VATICAN CITY — A German historian’s claims to have found a document purportedly showing anti-Semitism in the Vatican that helps understand Pope Pius XII’s approach to the Jewish Holocaust have been roundly criticized by Catholic and Jewish defenders of Pius as “sensational,” “wildly erroneous” and “ridiculous.”

The claims of Father Hubert Wolf, a professor of Church history at the University of Münster, relate to findings he and a team of six other researchers from his university made during a short visit in early March to the newly opened archives of Pius XII at the Vatican.

Pope Francis opened the archives of Pius’ entire 1939-1958 pontificate to the public in March after many years of requests from historians keen to find out for themselves how much the wartime pope knew about the Holocaust and what action he took to try to halt it.

Along with his team of researchers, Father Wolf, who called for a vote on the ordination of women in 2016 and advocated for married clergy before last year’s Amazon synod, was one of the first to be allowed access to the archives, but his visit was abruptly cut short by the coronavirus outbreak.

At the center of Father Wolf’s discovery is a secret 1942 U.S. report, based on information from the Jewish Agency for Palestine in Geneva, which said around 100,000 Jews had been massacred in and around Warsaw and an additional 50,000 killed in Lviv in German-occupied Ukraine.

The U.S. government had doubts about the information at the time, and diplomat Myron Taylor gave the report to the Vatican in September 1942 to see if Vatican officials could confirm the information with their own sources and, if so, if it had any ideas on how to rally public opinion to oppose the Nazi atrocities.

Father Wolf said he found documents confirming that Pius read the American report and other documentation confirming that the Vatican had received letters corroborating the massacres.

But Father Wolf said that the Vatican told Washington it could not confirm the Jewish Agency report, and the basis for this was a memo by a low-ranking Vatican official, Msgr. Angelo Dell’Acqua, who later became a cardinal.

Father Wolf said that in the memo Msgr. Dell’Acqua warned against believing the Jewish Agency report because Jews “easily exaggerate” (although according to Michael Hesemann, a Catholic historian and expert on Pius XII’s wartime record, the text actually is much less inflammatory: “It is necessary to make sure,” Msgr. Dell'Acqua wrote, that the information “corresponds to the truth, since exaggerations easily happen, also among Jews”).

Father Wolf said the memo is not in the Actes et Documents, an 11-volume compilation of wartime archives by four Jesuit historians and commissioned by Pope Paul VI in 1965 to defend Pius XII’s wartime reputation, and therefore undermines that work.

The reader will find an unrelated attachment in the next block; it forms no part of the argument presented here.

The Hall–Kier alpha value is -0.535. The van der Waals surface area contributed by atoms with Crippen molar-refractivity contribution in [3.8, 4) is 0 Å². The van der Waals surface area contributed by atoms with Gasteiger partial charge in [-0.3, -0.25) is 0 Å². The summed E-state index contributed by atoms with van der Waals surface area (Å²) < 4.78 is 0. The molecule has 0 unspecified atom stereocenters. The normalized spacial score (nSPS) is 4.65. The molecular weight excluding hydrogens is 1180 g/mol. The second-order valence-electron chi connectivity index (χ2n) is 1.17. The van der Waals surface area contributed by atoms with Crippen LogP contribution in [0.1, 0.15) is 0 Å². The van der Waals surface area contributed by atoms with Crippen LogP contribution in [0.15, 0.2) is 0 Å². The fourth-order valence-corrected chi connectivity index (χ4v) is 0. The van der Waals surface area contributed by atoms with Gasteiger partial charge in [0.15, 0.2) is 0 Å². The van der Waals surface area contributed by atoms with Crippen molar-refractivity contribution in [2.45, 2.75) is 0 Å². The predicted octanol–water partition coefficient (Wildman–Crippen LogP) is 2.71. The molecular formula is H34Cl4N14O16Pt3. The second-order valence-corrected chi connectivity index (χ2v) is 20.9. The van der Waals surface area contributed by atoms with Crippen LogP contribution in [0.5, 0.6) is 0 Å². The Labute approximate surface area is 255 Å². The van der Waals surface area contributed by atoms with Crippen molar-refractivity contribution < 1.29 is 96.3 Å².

“This is a key document that has been kept hidden from us because it is clearly anti-Semitic and shows why Pius XII did not cry out against the Holocaust,” Father Wolf told the German Catholic journal Kirche + Leben, in comments later reported in The Washington Post.

He also claimed the Actes et Documents took some documents out of their chronological order, thereby making it harder to understand them in context.

“That’s why we have to be skeptical about the whole 11-volume series and check it against the archive document by document,” the priest said. “These 11 volumes break up the context in which the documents are found in the archive. The result is that one can no longer understand how they relate to each other.” 

 

‘Not Compromising at All’

But historians who have long studied Pius XII’s war record and written about it in detail dismiss Father Wolf’s findings as exaggerated and revealing nothing new.

Hesemann, author of The Pope Who Defied Hitler: The Truth About Pius XII, told the Register that “when you read the full document in question, which I did, it is not compromising at all.” Since the 1960s, he said it had been known that Pius was aware of the U.S. report and received it from Taylor personally.

Hesemann also said Msgr. Dell’Acqua was ordered to check the Jewish Agency claims that the Nazis were “systematically evacuating the ghettos, the Jews were being transported to death camps and shot, their bodies were being turned into fat and their bones into fertilizers, and not a single Jew is alive in East Poland and the German occupied parts of Russia.”

The first two claims were subsequently found to be true; the last two were not, Hesemann said, and at that point in time, Msgr. Dell’Acqua could not find confirmation for any of the four claims. He only knew about the massacres in Ukraine, but not the death camps.

Hesemann said that in his memo, Msgr. Dell’Acqua firstly warned “not to believe those documents blindly since also among Jews exaggerations were possible,” and, secondly, he wrote that “any joint American-Vatican protest could be harmful, not so much for the Holy See as for the persecuted Jews, fearing retaliation measures by the Nazis.”

Hesemann said this was “completely justified,” as Dutch Archbishop Johannes de Jong’s protest in July 1942 against the deportation of Dutch Jews “caused the Nazis not only to send all Dutch Jews to Auschwitz, but also to arrest, deport and eventually kill all converts (Jews who became Catholics), who were originally excluded, including Edith Stein.”